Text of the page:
While fact-checking the Darkest Hour, we learned that, like in the movie, the real Elizabeth Layton took notes by his bedside and accompanied him in his official car as she juggled a pen, paper, matches, his cigars, and the ministerial black box. It didn't take long for her to realize that he had "a loving heart," despite how difficult he could be. She was indeed fascinated by Churchill's ability as a writer and orator, commenting, "Sometimes his voice would become thick with emotion, and occasionally a tear would run down his cheek. As inspiration came to him, he would gesture with his hands, just as one knew he would be doing when he delivered his speech, and the sentences would roll out with so much feeling that one died with the soldiers, toiled with the workers, hated the enemy, strained for victory."
It's true that Elizabeth Layton was unmarried during the war. She met her husband, Frans Nel, during the victory celebrations in Whitehall in 1945. Her final wartime task was to take dictation for Churchill's historic VE-Day speech that he delivered on May 8, 1945.
In researching the Darkest Hour true story, we confirmed that there was indeed widespread support for Halifax (portrayed by Stephen Dillane) to step in as Prime Minister upon the resignation of Neville Chamberlain on May 10, 1940, but Halifax declined the position. His role in the House of Lords was given as the official reason. In reality, he lacked enough support from the Labour Party and also felt that Churchill would be a more suitable leader during wartime. He believed that he would largely lose his voice should he step into the role himself, especially since Churchill would still be First Lord of the Admiralty and orchestrating the conduct of the war anyway. In his memoirs, Halifax stated:
In answering the question, "How accurate is the Darkest Hour?" we discovered that Churchill's expensive tastes indeed put a strain on the family's finances. In the movie, Clementine (Kristin Scott Thomas) tells him they're broke. His penchant for cigars and fine liquor did not come cheap. He also was paying to maintain their country home in Chartwell. Churchill had earned well as a journalist, but it wasn't until the publication of his memoirs of the Second World War that he found true financial independence. The memoirs were the main reason he won the Nobel Prize for Literature. -TIME
Not exactly. The real underground bunker known as the War Rooms were located near Parliament and functioned as part map room and part air-raid shelter. However, the movie's use of them by Churchill in May of 1940 is fictional. "There's a slight inaccuracy because the war rooms, although they were opened at the end of August 1939, were not used by Churchill after he became Prime Minister until September 1940 because there were no bombing raids," says Phil Reed, the Darkest Hour's historical adviser and director emeritus of the Churchill War Rooms, which are now a museum. "It was meant to be a place he could meet in safety during a bombing raid—although they most certainly weren't safe." -TIME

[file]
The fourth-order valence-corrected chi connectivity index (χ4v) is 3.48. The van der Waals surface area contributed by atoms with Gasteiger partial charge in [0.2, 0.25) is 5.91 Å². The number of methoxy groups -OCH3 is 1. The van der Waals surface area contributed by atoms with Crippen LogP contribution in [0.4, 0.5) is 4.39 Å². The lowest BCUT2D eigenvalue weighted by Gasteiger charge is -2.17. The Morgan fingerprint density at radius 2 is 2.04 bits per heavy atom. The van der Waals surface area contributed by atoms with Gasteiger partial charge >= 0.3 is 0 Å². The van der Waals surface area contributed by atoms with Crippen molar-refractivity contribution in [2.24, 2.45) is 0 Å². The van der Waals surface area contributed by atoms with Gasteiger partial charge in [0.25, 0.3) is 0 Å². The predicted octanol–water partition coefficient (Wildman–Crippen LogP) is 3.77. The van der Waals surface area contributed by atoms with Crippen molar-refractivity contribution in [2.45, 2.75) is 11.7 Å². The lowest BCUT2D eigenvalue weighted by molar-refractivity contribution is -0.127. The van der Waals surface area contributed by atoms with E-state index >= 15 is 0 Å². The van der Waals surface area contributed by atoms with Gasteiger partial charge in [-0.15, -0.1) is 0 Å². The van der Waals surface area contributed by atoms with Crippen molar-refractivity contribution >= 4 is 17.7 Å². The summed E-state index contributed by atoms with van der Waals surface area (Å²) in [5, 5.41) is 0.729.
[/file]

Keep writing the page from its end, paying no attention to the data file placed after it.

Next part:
The movie does do a good job at getting some of the smaller details right. During the heated discussions in the film, Churchill can be seen tapping his signet ring on the arm of his chair. If you visit the War Rooms today, Churchill's chair is behind glass. A closer examination reveals that on the arm of the chair are scratches from where he tapped his ring, albeit at a later point in time than depicted in the movie. -The Telegraph
Yes, but the movie seems to dramatize the emotions a bit, which erupt into all-out shouting matches in the film. Fact-checking The Darkest Hour confirmed that voices did emerge in corners of the War Cabinet suggesting coming to terms with Germany, and the biggest voice in favor was indeed that of Churchill's Foreign Secretary, Viscount Halifax. He even threatened to resign should there be no attempt made to negotiate peace terms with Germany. Like in the film, Viscount Halifax and Neville Chamberlain wanted Britain to enter into peace negotiations through Mussolini's intermediaries.
In attempting to stand his ground, Churchill bore an enormous weight on his shoulders during the month of May 1940 and this is conveyed rather effectively in the movie. "Until the time that Lord Halifax and Chamberlain decided that there was to be no parlay with the Italians, I just can't conceive of what he was carrying on his shoulders. I can't conceive it," says Churchill's grandson, Nicholas Soames. The battles between Prime Minister Churchill and Foreign Secretary Halifax are referred to collectively as the May 1940 War Cabinet Crisis. -The Telegraph
No. Though Churchill admitted guardedly and behind closed doors that he would consider terms presented by Germany, the Darkest Hour true story reveals that he wasn't on the verge of seeking them. Instead, he was likely trying to buy time until British forces were successfully evacuated from Dunkirk. There wasn't a nail-biting decision to stand his ground like in the movie, and he was far more decisive than he is depicted. Churchill by then knew that Hitler could not be trusted, and if Britain was to fight a resistance campaign against German occupation, capitulation would be both a moral surrender and a crushing blow to any attempt at unifying the country.